Machine Learning, Data-Visualization and Social Media Preferences

Hi, I plan on sharing more in-depth material here. However, to kick things off, I'll just share a few of the articles I've enjoyed this week.

I'm a big fan of Spotify and I've found some great music through Spotify's curated playlists. There were times I thought the playlists were becoming more and more repetitive and predictable, probably a content library issue. However, Spotify gets points in my book for employing machine learning algorithms to find relevant music. 

Spotify’s Discover Weekly: How machine learning finds your new music

Not so much of a blog post as a press release, but Google announced Teachable Machine, which lets really anyone with no technical knowledge learn more about machine learning. It's much more of a game than anything else, but I plan on exploring the tool further. 

Here's a screenshot of the tool:

Is Google warming us up for the post singularity apocalypse? 

I've updated The Digital Abstract with a few items this weekend. Here they are:

Facebook is now offering food delivery. They won't be replacing any service, but they serve the connection between the customer and service like DoorDash or GrubHub.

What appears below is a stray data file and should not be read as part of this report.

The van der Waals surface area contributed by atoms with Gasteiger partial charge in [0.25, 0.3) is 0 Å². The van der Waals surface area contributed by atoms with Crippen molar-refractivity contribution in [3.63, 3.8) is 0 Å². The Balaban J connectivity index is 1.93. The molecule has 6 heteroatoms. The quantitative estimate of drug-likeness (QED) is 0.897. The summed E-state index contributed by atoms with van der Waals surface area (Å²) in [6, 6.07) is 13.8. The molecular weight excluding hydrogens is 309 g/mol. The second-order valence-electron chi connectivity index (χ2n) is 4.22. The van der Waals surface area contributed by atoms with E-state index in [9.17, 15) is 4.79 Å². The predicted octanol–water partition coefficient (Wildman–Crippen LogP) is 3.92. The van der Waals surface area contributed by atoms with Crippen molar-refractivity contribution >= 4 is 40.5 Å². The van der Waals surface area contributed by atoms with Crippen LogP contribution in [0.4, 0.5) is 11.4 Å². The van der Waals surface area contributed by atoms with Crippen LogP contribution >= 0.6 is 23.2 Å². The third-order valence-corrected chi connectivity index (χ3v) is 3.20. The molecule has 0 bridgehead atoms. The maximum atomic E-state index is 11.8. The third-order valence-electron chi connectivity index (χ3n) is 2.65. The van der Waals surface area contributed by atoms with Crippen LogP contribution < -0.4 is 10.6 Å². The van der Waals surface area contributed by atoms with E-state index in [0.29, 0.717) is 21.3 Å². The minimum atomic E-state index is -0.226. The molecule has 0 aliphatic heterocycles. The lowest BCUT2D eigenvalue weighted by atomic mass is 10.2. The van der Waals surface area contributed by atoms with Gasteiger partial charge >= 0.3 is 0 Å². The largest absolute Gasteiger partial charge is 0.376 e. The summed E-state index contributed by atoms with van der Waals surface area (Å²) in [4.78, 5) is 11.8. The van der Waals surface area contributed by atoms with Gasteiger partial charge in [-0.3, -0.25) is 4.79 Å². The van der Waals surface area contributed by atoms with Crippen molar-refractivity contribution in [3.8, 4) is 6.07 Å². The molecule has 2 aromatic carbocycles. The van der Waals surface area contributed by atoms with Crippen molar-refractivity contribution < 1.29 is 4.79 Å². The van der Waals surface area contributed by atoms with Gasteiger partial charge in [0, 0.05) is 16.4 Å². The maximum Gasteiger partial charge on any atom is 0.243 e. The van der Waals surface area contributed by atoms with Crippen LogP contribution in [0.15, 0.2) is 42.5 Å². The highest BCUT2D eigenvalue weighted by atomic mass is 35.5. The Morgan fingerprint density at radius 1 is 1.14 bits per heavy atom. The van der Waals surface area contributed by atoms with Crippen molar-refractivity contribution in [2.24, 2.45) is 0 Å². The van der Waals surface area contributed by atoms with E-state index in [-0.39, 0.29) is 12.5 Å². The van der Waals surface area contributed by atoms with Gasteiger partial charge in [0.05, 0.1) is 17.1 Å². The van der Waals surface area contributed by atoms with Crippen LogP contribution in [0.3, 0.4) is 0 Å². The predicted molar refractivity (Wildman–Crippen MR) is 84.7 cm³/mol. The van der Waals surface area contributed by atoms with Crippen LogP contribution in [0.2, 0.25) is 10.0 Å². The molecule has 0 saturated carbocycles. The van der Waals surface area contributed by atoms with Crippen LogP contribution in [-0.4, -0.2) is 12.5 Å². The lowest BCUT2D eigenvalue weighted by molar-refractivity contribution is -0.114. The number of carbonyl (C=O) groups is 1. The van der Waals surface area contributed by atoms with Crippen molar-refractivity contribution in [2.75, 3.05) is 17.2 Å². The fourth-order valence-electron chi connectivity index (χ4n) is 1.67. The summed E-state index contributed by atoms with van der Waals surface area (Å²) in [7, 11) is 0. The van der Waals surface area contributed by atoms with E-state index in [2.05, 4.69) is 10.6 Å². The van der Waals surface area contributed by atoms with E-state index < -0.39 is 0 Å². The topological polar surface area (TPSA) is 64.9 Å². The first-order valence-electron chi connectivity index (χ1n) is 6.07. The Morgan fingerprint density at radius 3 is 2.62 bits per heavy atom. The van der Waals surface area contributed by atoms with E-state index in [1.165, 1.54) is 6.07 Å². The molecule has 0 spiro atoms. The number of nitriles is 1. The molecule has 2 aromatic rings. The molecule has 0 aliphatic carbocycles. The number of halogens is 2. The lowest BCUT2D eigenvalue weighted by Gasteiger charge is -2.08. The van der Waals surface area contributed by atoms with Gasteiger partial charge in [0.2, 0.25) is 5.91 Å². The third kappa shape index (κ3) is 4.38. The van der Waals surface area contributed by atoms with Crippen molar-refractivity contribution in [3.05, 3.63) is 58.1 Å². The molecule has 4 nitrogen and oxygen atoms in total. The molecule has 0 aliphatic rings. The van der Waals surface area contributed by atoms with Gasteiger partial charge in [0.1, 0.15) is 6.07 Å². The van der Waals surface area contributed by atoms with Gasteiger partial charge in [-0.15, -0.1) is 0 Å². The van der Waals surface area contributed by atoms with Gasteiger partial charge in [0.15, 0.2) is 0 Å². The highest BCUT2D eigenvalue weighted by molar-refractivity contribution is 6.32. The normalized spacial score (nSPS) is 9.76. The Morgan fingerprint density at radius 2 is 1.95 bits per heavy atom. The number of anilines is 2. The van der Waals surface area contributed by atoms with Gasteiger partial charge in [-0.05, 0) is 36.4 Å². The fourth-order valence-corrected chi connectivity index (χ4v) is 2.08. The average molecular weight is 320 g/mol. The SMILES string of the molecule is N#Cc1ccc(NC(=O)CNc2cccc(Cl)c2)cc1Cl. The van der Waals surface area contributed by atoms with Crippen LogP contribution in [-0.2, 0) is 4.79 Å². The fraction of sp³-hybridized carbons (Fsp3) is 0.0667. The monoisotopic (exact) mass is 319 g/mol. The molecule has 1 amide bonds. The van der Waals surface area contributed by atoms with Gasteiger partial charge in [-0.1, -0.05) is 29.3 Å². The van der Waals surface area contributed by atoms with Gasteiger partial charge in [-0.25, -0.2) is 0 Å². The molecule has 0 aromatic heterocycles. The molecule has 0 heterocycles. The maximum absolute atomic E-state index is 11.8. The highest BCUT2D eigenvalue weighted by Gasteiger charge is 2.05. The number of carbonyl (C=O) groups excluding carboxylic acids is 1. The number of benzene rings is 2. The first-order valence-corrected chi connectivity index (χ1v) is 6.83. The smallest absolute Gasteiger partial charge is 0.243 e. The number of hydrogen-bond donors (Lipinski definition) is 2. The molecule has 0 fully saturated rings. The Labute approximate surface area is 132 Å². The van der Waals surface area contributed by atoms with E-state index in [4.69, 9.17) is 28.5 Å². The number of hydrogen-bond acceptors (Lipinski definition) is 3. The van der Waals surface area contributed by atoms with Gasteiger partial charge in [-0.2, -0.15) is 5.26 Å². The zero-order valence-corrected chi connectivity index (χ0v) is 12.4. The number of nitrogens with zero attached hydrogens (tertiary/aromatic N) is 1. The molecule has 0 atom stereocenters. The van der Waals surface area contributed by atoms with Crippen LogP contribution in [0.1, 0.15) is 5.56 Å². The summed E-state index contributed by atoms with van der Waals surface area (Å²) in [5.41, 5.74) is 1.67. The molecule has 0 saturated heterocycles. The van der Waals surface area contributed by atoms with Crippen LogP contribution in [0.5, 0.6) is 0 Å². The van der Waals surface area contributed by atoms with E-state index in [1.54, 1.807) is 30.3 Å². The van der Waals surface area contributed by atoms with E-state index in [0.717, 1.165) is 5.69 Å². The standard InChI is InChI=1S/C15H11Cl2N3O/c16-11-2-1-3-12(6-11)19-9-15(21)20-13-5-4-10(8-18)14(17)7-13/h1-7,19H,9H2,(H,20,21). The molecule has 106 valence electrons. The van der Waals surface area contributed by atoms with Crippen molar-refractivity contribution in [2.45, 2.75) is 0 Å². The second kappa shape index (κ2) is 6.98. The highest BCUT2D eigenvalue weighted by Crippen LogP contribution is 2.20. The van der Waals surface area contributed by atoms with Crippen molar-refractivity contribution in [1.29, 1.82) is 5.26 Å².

Sorry, but there's a common threat here - machine learning. I've been fascinated by it and I'm really looking forward to seeing what machine learning will enable us to do in the next 5, 10, and 15 years. A big hope of mine is for medical cures. That's another blog post.

Throughout my research, Accenture has surfaced as a leader in the machine learning space. There's a pretty interesting SlideShare from Accenture Consulting that dives into machine learning and how it can improve banking, including detecting fraud, limiting risk, and staying compliant. I wrote about this here.

Another machine learning item that's really cool is the experimental "Living News" tool. To put it briefly, it's a data visualization showing the subjectivity and sentiment of news content delivered in real time from various sources. The real-time news feed is analyzed by a machine learning library to analyze the content. It was developed by Jibin Varghese at the National Institute of Design, India.

Here's the prototype that was published:

The last article I'll leave you with is Dead-End UX: The Big Problem That Facebook, Twitter, And Others Need To Solve. The author makes a solid point. Preferences upon preferences upon preferences back us into this corner where we are trapped. That's currently how Facebook and Twitter work. Sometimes we don't want, and especially need, information based on our past preferences. 

Social media activity is a good indication of how we've changed in time. Who we unfollow, the accounts we visit, and sentiments we communicate. Maybe machine learning will one day allow social platforms to adapt as we as adapt and give us a fresh persepctive when we've preferenced ourself into a corner.